5. Post biopsy verification. This can be used to verify if the mass has been sampled properly. A half scan reconstruction can be sufficient for imaging, and the X-ray beam only needs to cover the needle 36 and the tumor 32 as in step 3.

6. Check the biopsy marker. The details for this scan are included in step 5.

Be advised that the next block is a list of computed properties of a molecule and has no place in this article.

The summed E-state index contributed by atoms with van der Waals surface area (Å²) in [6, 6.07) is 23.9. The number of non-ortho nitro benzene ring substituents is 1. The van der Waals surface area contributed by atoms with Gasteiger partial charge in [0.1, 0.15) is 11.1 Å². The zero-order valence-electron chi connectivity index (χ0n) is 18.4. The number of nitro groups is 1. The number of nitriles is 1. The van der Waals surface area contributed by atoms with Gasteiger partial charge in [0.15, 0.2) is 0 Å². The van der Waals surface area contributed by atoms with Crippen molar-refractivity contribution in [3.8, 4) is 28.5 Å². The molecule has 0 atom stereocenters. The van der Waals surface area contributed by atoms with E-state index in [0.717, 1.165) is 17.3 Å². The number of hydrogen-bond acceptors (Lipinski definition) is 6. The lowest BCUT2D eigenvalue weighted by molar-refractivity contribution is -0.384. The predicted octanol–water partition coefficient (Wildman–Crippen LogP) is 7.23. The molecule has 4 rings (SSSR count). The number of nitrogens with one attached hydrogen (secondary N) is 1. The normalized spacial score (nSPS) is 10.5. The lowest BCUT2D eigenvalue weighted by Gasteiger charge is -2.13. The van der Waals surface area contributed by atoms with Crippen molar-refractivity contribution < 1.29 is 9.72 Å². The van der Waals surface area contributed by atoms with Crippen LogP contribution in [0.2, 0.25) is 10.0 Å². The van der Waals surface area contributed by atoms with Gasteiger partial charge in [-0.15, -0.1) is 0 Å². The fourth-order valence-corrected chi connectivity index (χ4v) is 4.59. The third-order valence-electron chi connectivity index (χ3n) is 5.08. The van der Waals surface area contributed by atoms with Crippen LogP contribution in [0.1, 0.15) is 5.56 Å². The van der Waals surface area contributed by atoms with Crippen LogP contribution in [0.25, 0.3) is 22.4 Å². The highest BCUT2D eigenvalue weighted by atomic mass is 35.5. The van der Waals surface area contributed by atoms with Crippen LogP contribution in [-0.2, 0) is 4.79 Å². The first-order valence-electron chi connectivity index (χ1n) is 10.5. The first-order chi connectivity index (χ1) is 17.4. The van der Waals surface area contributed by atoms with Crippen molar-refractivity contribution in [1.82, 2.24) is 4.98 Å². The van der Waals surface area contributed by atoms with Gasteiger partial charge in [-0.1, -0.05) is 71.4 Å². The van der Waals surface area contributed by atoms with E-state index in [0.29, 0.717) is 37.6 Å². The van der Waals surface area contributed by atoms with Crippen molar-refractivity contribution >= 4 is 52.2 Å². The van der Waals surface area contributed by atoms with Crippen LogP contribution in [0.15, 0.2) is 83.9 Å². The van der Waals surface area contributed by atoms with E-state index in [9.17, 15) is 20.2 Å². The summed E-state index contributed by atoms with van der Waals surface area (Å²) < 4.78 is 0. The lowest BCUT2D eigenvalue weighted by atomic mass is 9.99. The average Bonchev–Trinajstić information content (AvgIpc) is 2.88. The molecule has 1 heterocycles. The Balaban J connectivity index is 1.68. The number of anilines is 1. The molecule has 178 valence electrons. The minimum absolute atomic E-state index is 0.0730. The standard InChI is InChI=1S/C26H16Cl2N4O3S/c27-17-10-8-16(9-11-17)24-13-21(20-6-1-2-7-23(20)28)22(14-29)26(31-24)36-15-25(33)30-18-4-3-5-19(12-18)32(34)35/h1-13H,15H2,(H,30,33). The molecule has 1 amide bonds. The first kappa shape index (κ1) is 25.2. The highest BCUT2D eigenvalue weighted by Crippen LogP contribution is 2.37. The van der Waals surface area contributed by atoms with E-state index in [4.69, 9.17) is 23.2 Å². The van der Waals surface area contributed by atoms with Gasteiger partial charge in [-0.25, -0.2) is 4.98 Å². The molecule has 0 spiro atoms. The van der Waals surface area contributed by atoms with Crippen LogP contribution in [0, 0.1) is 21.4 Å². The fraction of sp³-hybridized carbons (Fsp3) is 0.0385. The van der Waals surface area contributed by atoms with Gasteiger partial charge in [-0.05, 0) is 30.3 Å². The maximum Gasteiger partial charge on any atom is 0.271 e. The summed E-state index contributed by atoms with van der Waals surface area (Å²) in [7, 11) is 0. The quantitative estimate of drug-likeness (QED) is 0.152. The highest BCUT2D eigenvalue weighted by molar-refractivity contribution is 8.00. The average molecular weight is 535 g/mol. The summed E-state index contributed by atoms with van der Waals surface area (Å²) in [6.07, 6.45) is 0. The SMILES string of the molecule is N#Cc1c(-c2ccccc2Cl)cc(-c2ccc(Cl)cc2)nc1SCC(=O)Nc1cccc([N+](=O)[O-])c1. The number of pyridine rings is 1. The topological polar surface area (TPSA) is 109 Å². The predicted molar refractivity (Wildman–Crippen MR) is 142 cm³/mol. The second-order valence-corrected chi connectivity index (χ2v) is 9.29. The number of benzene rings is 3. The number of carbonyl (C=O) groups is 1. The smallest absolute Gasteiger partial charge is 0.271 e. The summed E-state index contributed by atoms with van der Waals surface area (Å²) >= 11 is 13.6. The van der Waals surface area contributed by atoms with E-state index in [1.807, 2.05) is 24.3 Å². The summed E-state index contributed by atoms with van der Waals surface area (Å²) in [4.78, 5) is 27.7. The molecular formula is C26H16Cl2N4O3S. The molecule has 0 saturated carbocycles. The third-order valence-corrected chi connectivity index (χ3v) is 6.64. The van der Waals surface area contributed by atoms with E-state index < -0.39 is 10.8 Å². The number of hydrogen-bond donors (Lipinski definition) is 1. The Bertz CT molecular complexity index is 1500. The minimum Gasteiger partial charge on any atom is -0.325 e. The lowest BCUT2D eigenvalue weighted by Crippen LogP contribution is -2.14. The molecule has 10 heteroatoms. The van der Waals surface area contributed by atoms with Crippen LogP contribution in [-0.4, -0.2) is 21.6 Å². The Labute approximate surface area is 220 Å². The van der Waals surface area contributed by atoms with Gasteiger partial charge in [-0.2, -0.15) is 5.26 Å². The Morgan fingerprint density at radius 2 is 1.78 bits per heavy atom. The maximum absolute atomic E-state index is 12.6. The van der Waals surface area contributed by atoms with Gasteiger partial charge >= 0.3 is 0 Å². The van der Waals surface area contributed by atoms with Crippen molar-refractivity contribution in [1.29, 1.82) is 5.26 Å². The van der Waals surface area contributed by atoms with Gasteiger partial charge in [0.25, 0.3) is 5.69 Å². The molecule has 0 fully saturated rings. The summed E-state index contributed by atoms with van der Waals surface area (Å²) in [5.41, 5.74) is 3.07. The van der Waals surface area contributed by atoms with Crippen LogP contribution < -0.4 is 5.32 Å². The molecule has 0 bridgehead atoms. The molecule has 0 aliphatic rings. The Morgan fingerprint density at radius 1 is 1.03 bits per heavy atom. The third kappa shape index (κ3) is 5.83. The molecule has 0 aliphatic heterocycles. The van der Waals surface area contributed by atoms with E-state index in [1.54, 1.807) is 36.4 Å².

Additional evaluations can be performed to verify and optimize the data acquisition and reconstruction protocols with phantom studies after the completion of the integration of the system.

Protocols for low-dose targeted volume scans and reconstruction can be used to accurately verify the position of the biopsy needle before sampling, with minimized required radiation dose and without requiring contrast injection. Embodiments of these protocols can include the following: